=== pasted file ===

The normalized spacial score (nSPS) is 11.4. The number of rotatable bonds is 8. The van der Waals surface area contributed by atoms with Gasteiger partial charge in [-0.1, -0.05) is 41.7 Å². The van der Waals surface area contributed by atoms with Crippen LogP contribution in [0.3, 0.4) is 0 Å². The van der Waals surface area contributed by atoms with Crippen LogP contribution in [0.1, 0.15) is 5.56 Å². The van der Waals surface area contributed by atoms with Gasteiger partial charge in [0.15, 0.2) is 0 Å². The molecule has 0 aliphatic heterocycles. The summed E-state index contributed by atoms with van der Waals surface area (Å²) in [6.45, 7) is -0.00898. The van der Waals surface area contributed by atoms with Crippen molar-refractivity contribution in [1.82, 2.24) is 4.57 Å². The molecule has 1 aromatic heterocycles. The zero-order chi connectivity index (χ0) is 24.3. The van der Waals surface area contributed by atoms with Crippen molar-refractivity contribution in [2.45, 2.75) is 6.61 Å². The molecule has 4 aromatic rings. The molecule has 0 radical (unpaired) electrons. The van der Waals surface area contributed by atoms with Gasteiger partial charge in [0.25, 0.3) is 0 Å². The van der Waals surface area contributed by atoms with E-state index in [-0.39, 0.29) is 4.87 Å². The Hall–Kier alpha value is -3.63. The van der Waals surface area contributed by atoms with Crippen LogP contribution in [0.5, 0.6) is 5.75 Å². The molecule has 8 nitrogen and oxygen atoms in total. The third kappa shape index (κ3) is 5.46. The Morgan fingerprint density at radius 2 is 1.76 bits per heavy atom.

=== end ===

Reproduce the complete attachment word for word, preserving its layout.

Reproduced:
The normalized spacial score (nSPS) is 11.4. The number of rotatable bonds is 8. The van der Waals surface area contributed by atoms with Gasteiger partial charge in [-0.1, -0.05) is 41.7 Å². The van der Waals surface area contributed by atoms with Crippen LogP contribution in [0.3, 0.4) is 0 Å². The van der Waals surface area contributed by atoms with Crippen LogP contribution in [0.1, 0.15) is 5.56 Å². The van der Waals surface area contributed by atoms with Gasteiger partial charge in [0.15, 0.2) is 0 Å². The molecule has 0 aliphatic heterocycles. The summed E-state index contributed by atoms with van der Waals surface area (Å²) in [6.45, 7) is -0.00898. The van der Waals surface area contributed by atoms with Crippen molar-refractivity contribution in [1.82, 2.24) is 4.57 Å². The molecule has 1 aromatic heterocycles. The zero-order chi connectivity index (χ0) is 24.3. The van der Waals surface area contributed by atoms with Crippen molar-refractivity contribution in [2.45, 2.75) is 6.61 Å². The molecule has 4 aromatic rings. The molecule has 0 radical (unpaired) electrons. The van der Waals surface area contributed by atoms with Gasteiger partial charge in [0.25, 0.3) is 0 Å². The van der Waals surface area contributed by atoms with E-state index in [-0.39, 0.29) is 4.87 Å². The Hall–Kier alpha value is -3.63. The van der Waals surface area contributed by atoms with Crippen LogP contribution in [0.5, 0.6) is 5.75 Å². The molecule has 8 nitrogen and oxygen atoms in total. The third kappa shape index (κ3) is 5.46. The Morgan fingerprint density at radius 2 is 1.76 bits per heavy atom.